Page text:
Mailbag: Federer and Nadal's Africa Exhibition and the Big Three Narrative

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Housekeeping:

• Last week’s podcast guest, Tennys Sandgren, recounted his 2020 Australian Open. On account of the guest and his candor, I thought this was a really outstanding conversation.

• On this week’s podcast, we recount the Match for Africa with Robbie Koenig, who is always maximum entertainment and information. Spoiler alert: Kenin is on deck, talking about her new life as major singles champ.

• She is the superfluous J, as Stephen Colbert puts it: Welcome back Kim Clijsters.

• Back to Tennys Sandgren:

• New York readers, want to see ATP at A&P prices? It’s the New York Open.

Onward, Christian Garin….

federer-nadal-match-africa-mailbag

Mailbag

Have a question or comment for Jon? Email him at jon_wertheim@yahoo.com or tweet him @jon_wertheim.

Are you or anybody else planning to write a book about this incredible era in men’s tennis? I know that there have been books, including yours on the Nadal-Federer Wimbledon classic, through the years. And obviously this era is still very much alive. I am hopeful that somebody, perhaps you, can write a definitive book about what is one of the most magnificent eras in any sport at any time.
Gregg Small

• I agree completely. For one, it’s remarkable statistically, this concentration of excellence. Imagine it’s 2002 and you tell Pete Sampras, “Congrats on an unsurpassed career. You were an absolute credit to the sport, a joy to watch, and you retire with the most majors. Oh, just one more thing to know: by the end of the next decade, you’ll be fourth on the all-time list…and Donald Trump will be president.” You have players with 20, 19 and 17 majors all playing together. As a friend put it to me just today, it’s like Mozart, Beethoven and Bach at their peak within the same decade.

But this tripartite power block….it’s also remarkable in terms of narrative. Djokovic wins the 2020 Australian Open, inching ever closer. A few days later Federer and Nadal—notionally, blood rivals—join forces and play an exhibition on another continent. Nadal is hugging Federer’s mom. The dad is filming it with the grin of a sports parents. Federer is crying. Bill Gates is crying. And that was just last week. Who writes this?

Back to the book, I just wonder if it isn’t best done when all three careers are finished. Right now, it’s so fluid….

Where has Jack Sock been for the last several months? I thought he had recovered but after Laver Cup, he disappeared again. I see he is in the New York Open.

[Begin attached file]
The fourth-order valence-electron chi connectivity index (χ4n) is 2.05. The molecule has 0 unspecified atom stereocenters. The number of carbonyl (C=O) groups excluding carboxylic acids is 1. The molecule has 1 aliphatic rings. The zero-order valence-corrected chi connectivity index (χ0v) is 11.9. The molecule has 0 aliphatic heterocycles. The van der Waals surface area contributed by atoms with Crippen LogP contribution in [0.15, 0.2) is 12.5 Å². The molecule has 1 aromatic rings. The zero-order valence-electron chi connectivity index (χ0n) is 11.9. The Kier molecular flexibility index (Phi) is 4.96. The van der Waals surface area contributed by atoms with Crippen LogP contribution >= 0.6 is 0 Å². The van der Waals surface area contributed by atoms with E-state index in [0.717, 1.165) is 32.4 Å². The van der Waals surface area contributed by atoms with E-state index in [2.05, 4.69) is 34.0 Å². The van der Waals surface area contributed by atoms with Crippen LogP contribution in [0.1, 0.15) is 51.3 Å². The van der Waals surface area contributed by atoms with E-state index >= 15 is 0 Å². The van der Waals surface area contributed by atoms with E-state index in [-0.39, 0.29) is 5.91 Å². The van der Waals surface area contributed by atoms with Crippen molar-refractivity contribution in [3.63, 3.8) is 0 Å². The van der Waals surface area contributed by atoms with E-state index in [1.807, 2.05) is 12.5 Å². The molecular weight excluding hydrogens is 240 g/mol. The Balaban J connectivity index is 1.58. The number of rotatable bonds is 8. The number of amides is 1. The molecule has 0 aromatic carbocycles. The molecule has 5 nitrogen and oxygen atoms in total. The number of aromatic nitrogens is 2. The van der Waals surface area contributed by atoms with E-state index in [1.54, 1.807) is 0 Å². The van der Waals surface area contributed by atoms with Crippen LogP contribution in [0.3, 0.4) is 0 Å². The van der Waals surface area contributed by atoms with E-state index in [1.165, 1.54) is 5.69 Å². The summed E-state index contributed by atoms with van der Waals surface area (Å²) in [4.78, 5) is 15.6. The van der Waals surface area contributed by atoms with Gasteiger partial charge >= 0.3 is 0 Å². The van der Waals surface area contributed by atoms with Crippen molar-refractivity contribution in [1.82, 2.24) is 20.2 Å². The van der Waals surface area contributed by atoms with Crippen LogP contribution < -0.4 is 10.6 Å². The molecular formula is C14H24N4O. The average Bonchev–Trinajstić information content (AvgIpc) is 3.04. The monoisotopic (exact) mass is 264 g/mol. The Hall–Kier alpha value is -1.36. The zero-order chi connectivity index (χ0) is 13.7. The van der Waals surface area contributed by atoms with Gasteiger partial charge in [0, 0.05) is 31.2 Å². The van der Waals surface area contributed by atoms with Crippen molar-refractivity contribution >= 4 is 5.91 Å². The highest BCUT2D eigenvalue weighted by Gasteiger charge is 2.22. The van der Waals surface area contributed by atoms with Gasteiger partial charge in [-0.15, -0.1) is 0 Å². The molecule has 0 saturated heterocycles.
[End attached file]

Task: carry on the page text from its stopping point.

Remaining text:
Alice Hume

• Jack Sock has been…well, when you are unranked, there are limited opportunities. Even if you are 27 and were in the top 10 two years ago. We can argue about whether this speaks well or ill of tennis. But it’s an unforgiving—in many ways, value-neutral—sport. Win and your ranking goes up. Lose and it goes down. In other sports, you can trade on your reputation (or guaranteed contract) for a few years. In tennis, it doesn’t really work that way. Sock had an absolutely miserable 2019. And now we see the effects. Few points:

1) Sock is a whiz-bang doubles player. He has said publicly that he doesn’t want to be a doubles specialist. But it seems like a waste that he wouldn’t swallow some pride and play alongside a partner. He is so good and perhaps success in doubles would kickstart his singles.

2) We’ve seen declines in this sport. Ernests Gulbis was a top 10 player who drifted outside the top 100. Genie Bouchard is another prominent example. Ana Ivanovic—eligible for the Hall of Fame soon—reached three major finals in one year. And then failed to reach another for the last eight years of her career. But this Sock swoon is a whole ‘nother level. From top 10 to unranked in 20 or so months—that has to be a first.

3) For the NBA crowd….Jack Sock as Chandler Parsons?

A question for Sharko, perhaps? Dominic Thiem plays in his first three Slam finals: In the 2018 French Open final, he meets Rafa who's won 16 Slam titles before that match. In the 2019 French Open, he meets Rafa who's now won 17 prior to that match. In the 2020 Australian Open, he meets Novak who's won 16. So, the combined Slam titles tally of Thiem's opponents in his first 3 Slam finals is 49 titles. This is clearly a record. My question is, who is second on the list? Before Thiem came along, which player's opponents in their first three Slam finals had the highest number of combined Slam titles? Hope that makes sense.
Cam Bennett, Canberra, Australia

• The Great One responds:

Murray lost his first three Grand Slam finals with 28 combined titles by his opponents (actually four overall but for the same comparison):

2008 U.S. Open: (l. to Federer-12)

2010 Australian Open: (l. to Federer-15)

2011 Australian Open: (l. to Djokovic-1)

With Roger Federer and Rafa Nadal playing an exhibition in South Africa, do you see this is as an opening for major tournaments in Africa? ATP 100, WTA Premier Mandatory, or someday down the line a Grand Slam?
Stanley Martin, Jr.